"This is by far one of the most interesting non-fiction books to have come out in recent times. David H. Freedman reveals why and how a lot-if not all-expert advice is either misleading, manipulated as to mislead, or just plain wrong. Freedman, a journalist by profession, pierces through the shell of intellectual confidence in studies-scientific or otherwise-and exposes 'expert advice', 'studies reveal' and 'survey says' as false catch-phrases designed to fool people into believing that we humans know more about the world around us than we actually do."
The Wall Street Journal

PRAISE FOR A PERFECT MESS:

"An engaging polemic against the neat-police who hold so much sway over our lives."

From the Publisher
"An exposé of the multiple ways that society's so-called experts let us down, if not outright betray us. It's a chunk of spicy populist outrage, and it can be a hoot....It's news you can use."—Dwight Garner, New York Times

We are, as Mr. Freedman puts it, living in an age of "punctuated wrongness," usually misled, occasionally enlightened. His goal is a broad account of this phenomenon, how it takes shape through specific problems in measurement, how it spreads through the general idiocy of crowds, and how we might identify and avoid it. Bravo!...[Mr. Freedman] turns to the right kind of experts to articulate general principles-biostatisticians, for example, who can see deeper than the average scientist into the way the data are gathered, analyzed and screwed up...What makes Wrong so right-it being as good as any general account of the fragility of what we take as expert knowledge-is that it raises the right questions."—Trevor Butterworth, Wall Street Journal

"Mind-bending...[A] compelling case that the majority of people frequently recognized as experts...base their findings on flawed information more often than not....readers of Freedman's evidence might mitigate their unwarranted trust in the "experts" who so often offer sound bites on the morning television news-entertainment programs as well as the "experts" promoted by Oprah, Dr. Phil and others of that ilk."—Steve Weinberg, St. Louis Post-Dispatch

"Forcefully argued, focusing on the point where error shades into deceit...Wrong makes a powerful case for the prevalence of scientific ineptitude."

Michael Washburn, Washington Post

"This is by far one of the most interesting non-fiction books to have come out in recent times. David H. Freedman reveals why and how a lot-if not all-expert advice is either misleading, manipulated as to mislead, or just plain wrong. Freedman, a journalist by profession, pierces through the shell of intellectual confidence in studies-scientific or otherwise-and exposes 'expert advice', 'studies reveal' and 'survey says' as false catch-phrases designed to fool people into believing that we humans know more about the world around us than we actually do."—Amir Hafizi, The Malay Mail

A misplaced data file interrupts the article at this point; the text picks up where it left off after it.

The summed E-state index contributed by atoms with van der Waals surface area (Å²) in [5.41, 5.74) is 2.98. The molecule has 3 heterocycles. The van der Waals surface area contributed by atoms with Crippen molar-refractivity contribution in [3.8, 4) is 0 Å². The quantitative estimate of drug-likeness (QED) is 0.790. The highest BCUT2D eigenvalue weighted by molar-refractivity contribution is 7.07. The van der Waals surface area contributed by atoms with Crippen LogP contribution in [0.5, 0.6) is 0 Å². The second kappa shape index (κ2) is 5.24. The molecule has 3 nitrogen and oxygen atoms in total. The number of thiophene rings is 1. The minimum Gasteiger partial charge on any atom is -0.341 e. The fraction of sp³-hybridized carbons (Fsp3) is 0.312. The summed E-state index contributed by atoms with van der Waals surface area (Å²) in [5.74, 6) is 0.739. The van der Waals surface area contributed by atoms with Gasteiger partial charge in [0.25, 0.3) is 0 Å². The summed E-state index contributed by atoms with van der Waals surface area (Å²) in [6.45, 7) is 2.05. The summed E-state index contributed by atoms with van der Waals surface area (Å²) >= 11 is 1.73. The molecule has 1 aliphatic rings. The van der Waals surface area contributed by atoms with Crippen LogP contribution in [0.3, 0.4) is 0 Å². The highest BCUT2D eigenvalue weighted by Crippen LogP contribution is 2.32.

"A revealing look at the fallibility of "experts," and tips on how to glean facts from the mass of published misinformation...Informative and engaging, if not groundbreaking news to more cynical readers."—Kirkus Reviews

PRAISE FOR A PERFECT MESS:

"An engaging polemic against the neat-police who hold so much sway over our lives."—The Wall Street Journal

Amir Hafizi
This is by far one of the most interesting non-fiction books to have come out in recent times. David H. Freedman reveals why and how a lot-if not all-expert advice is either misleading, manipulated as to mislead, or just plain wrong. Freedman, a journalist by profession, pierces through the shell of intellectual confidence in studies-scientific or otherwise-and exposes 'expert advice', 'studies reveal' and 'survey says' as false catch-phrases designed to fool people into believing that we humans know more about the world around us than we actually do.
The Malay Mail
Dwight Garner
An exposé of the multiple ways that society's so-called experts let us down, if not outright betray us. It's a chunk of spicy populist outrage, and it can be a hoot....It's news you can use.
New York Times
Trevor Butterworth
We are, as Mr. Freedman puts it, living in an age of "punctuated wrongness," usually misled, occasionally enlightened. His goal is a broad account of this phenomenon, how it takes shape through specific problems in measurement, how it spreads through the general idiocy of crowds, and how we might identify and avoid it. Bravo!...[Mr. Freedman] turns to the right kind of experts to articulate general principles-biostatisticians, for example, who can see deeper than the average scientist into the way the data are gathered, analyzed and screwed up...What makes Wrong so right-it being as good as any general account of the fragility of what we take as expert knowledge-is that it raises the right questions.
Wall Street Journal
Steve Weinberg
Mind-bending...[A] compelling case that the majority of people frequently recognized as experts...base their findings on flawed information more often than not....readers of Freedman's evidence might mitigate their unwarranted trust in the "experts" who so often offer sound bites on the morning television news-entertainment programs as well as the "experts" promoted by Oprah, Dr. Phil and others of that ilk.
St. Louis Post-Dispatch
Kirkus Reviews